This article was taken word for word from the Sunday issue of the Rapid City Journal. Honest to God, this is 100% true.
Minneapolis tries to be cool by smoking pot
MINNEAPOLIS — Stuck in flyover land, with a deep-seated fear of becoming a cold Omaha, Minneapolis found another way to assert its hipness: smoking pot.
Mayor R. T. Rybak is touting citywide unlimited marijuana access as a path to urban greatness. Following the lead of such image-anxious places Philadelphia, Minneapolis would offer unlimited access to pot for $20 or less a month.
In doing so, Rybak hopes to sound an age-old call: Minneapolis is cool.
Far from scoffing the notion, local avatars of cool actually seem to embrace it.
Leslie Bock owns two of the hippest joints in town: St. Sabrina’s Parlor in Purgatory, a clothing store and tattoo parlor, and Psycho Suzi’s Motor Lounge, a tiki bar.
In Bock’s world, a fat blunt is as essential as a good piercing. And Bock likes the notion of a pot smoker’s city.
“Yes, definitely — I’m all for it,” she said. “I think always being one step ahead of people makes you a little cooler.”
Tom Fugleberg came to Minneapolis from the one-stoplight town of Polson, Mont., drawn by the city’s reputation as a progressive, forward-thinking place. Fugleberg, a vice president and creative director at the ad agency Olson, said he’s “down with it.”
Unlimited access to pot, he said, is “a convenience that people are getting more and more used to. It’s a bummer when you can’t fire it up.
“My thinking is, ‘Man, it’s probably inevitable. Why not be in the forefront of it?”
John Knoll, 38, said citywide Mary Jane would make Minneapolis more appealing to the personalities the Twin Cities wants: “people who are connected… kind of the cool, with-it, leading edge generation… looking for whatever’s new.”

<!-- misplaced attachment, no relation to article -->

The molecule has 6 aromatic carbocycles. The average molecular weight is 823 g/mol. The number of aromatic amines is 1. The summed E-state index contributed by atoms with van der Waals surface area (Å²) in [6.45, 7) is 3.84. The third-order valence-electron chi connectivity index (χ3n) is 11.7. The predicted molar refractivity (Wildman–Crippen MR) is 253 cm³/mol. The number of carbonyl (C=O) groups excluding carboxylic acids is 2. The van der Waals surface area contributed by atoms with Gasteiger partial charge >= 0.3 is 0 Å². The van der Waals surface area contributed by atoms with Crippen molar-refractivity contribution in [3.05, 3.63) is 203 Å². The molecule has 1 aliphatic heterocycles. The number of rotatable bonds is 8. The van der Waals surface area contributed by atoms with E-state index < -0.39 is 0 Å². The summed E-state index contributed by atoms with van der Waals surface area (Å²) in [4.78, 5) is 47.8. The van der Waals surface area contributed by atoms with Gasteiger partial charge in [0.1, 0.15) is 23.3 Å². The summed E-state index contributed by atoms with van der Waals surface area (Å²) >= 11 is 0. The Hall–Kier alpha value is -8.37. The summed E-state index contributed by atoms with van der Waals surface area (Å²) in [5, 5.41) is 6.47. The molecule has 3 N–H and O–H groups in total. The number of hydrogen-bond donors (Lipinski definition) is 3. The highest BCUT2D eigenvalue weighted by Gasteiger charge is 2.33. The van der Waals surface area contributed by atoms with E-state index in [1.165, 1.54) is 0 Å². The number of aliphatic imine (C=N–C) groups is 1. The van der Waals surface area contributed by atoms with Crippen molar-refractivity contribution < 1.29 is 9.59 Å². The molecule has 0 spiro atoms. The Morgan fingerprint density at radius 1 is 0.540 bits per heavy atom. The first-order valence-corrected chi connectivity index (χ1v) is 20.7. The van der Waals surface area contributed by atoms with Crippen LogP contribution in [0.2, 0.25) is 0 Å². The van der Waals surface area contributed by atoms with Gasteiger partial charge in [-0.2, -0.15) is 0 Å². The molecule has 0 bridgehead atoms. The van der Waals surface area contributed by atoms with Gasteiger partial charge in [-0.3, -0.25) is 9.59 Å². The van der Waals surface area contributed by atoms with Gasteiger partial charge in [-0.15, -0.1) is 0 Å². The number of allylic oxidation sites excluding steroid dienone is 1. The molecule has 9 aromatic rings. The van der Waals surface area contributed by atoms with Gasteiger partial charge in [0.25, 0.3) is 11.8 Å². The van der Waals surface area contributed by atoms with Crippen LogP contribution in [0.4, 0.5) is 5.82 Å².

Some tout the marijuana service as a means of promoting democracy. Bock views it in less lofty terms. The 20-to-40 age group, she said, “wants to check out bands. They want to know what’s going on that night. They’re hungry, and they want to find someplace to eat.”
Not that there’s anything wrong with that.
Still, not everyone is on the Mary Jane bandwagon. Chris Morris, chairman of the McKinley Community, said his conversations with neighbors about pot break down along economic and educational lines.
“People who are in the arts, people who are recent college graduates, young professionals — they love the idea,” Morris said. “People who may or may not have graduated from high school and are struggling to make ends meet kind of question what’s it going to do for me?
“For me, personally, I love it,” he said. “The coolness, the cutting edge, the idea we’re a leader. Others see it as, ‘It’s not gonna help me. I can’t even afford to put food on the table, much less (spend) another $15 to $20 a month on marijuana.”
Rybak’s vision isn’t a big financial risk. Under the current proposal, the marijuana cartel would be built by a vendor with no public money.
“It’s time for Minneapolis to claim its rightful place as the great city of our time,” Rybak said. “We should be the city with the best urban environment and the dopest available pot.”
Even if Minneapolis goes to pot, it will be following the trendsetter to the southwest: the suburb of Chaska. That city’s heroin-access launched last year.
Katherine Rose Heal, a senior at Chaska High, has a $16-per-month account. She’s also a barista at a Dunn Bros coffee house.
“I don’t think we’re that much ahead of anybody,” she said. “It’s like garbage pickup. A long time ago, that was a cutting-edge thing. In a couple of years, this won’t be cutting-edge.”
Man, it is sad to see a whole city trying so desperately to be cool.
Okay, okay, maybe this article isn’t 100% word-for-word accurate….
However, I altered the article only slightly: it’s word-for-word accurate, except for the bold-faced phrases words, which I altered a tad. (Does that make me a bold-faced liar? Ha!) Actually, the real title of the article is Minneapolis tries to be cool with wireless Web, and all the references to “marijuana” above can be easily replaced by “wireless internet access” to get the actual newspaper article. What’s funny to me is the following:
(A) The story is still remarkably coherent after I changed that teeny-tiny aspect of it, and
(B) Minneapolis is still desperately trying to be cool, only now by giving out wi-fi access instead. That’s even sadder than before.